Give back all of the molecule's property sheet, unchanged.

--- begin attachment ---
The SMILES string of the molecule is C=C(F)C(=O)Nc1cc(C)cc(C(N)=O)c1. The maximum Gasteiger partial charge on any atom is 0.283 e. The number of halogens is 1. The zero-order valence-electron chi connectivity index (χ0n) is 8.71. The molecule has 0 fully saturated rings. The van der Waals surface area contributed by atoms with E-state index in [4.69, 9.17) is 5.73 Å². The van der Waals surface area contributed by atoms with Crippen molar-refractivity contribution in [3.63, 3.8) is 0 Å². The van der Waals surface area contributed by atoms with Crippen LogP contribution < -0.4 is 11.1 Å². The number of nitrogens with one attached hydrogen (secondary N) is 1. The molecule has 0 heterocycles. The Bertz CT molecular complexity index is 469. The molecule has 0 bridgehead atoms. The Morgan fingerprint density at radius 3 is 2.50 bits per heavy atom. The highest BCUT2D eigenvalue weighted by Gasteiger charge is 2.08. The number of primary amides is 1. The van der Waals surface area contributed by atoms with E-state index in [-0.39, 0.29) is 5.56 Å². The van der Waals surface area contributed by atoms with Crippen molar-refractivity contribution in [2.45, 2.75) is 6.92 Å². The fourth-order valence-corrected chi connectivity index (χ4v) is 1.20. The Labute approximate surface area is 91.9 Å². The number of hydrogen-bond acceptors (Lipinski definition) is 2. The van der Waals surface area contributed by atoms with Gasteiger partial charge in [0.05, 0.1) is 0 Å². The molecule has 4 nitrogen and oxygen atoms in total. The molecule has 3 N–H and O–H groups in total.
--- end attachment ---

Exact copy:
The SMILES string of the molecule is C=C(F)C(=O)Nc1cc(C)cc(C(N)=O)c1. The maximum Gasteiger partial charge on any atom is 0.283 e. The number of halogens is 1. The zero-order valence-electron chi connectivity index (χ0n) is 8.71. The molecule has 0 fully saturated rings. The van der Waals surface area contributed by atoms with E-state index in [4.69, 9.17) is 5.73 Å². The van der Waals surface area contributed by atoms with Crippen molar-refractivity contribution in [3.63, 3.8) is 0 Å². The van der Waals surface area contributed by atoms with Crippen LogP contribution < -0.4 is 11.1 Å². The number of nitrogens with one attached hydrogen (secondary N) is 1. The molecule has 0 heterocycles. The Bertz CT molecular complexity index is 469. The molecule has 0 bridgehead atoms. The Morgan fingerprint density at radius 3 is 2.50 bits per heavy atom. The highest BCUT2D eigenvalue weighted by Gasteiger charge is 2.08. The number of primary amides is 1. The van der Waals surface area contributed by atoms with E-state index in [-0.39, 0.29) is 5.56 Å². The van der Waals surface area contributed by atoms with Crippen molar-refractivity contribution in [2.45, 2.75) is 6.92 Å². The fourth-order valence-corrected chi connectivity index (χ4v) is 1.20. The Labute approximate surface area is 91.9 Å². The number of hydrogen-bond acceptors (Lipinski definition) is 2. The van der Waals surface area contributed by atoms with Gasteiger partial charge in [0.05, 0.1) is 0 Å². The molecule has 4 nitrogen and oxygen atoms in total. The molecule has 3 N–H and O–H groups in total.